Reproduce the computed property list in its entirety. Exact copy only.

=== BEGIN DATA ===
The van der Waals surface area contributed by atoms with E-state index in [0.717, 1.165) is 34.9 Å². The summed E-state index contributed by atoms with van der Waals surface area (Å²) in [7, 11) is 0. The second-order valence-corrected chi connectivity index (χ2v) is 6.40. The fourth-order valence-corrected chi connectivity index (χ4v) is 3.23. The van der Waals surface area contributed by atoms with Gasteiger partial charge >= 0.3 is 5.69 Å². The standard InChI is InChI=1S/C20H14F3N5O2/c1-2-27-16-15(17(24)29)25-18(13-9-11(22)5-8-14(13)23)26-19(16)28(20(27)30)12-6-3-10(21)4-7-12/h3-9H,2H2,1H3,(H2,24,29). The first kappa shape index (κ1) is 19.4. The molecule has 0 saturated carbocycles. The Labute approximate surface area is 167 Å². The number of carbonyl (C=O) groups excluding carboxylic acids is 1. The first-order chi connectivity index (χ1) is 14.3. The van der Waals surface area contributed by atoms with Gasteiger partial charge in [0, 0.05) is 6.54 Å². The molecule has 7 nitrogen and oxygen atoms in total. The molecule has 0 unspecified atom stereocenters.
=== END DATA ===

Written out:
The van der Waals surface area contributed by atoms with E-state index in [0.717, 1.165) is 34.9 Å². The summed E-state index contributed by atoms with van der Waals surface area (Å²) in [7, 11) is 0. The second-order valence-corrected chi connectivity index (χ2v) is 6.40. The fourth-order valence-corrected chi connectivity index (χ4v) is 3.23. The van der Waals surface area contributed by atoms with Gasteiger partial charge >= 0.3 is 5.69 Å². The standard InChI is InChI=1S/C20H14F3N5O2/c1-2-27-16-15(17(24)29)25-18(13-9-11(22)5-8-14(13)23)26-19(16)28(20(27)30)12-6-3-10(21)4-7-12/h3-9H,2H2,1H3,(H2,24,29). The first kappa shape index (κ1) is 19.4. The molecule has 0 saturated carbocycles. The Labute approximate surface area is 167 Å². The number of carbonyl (C=O) groups excluding carboxylic acids is 1. The first-order chi connectivity index (χ1) is 14.3. The van der Waals surface area contributed by atoms with Gasteiger partial charge in [0, 0.05) is 6.54 Å². The molecule has 7 nitrogen and oxygen atoms in total. The molecule has 0 unspecified atom stereocenters.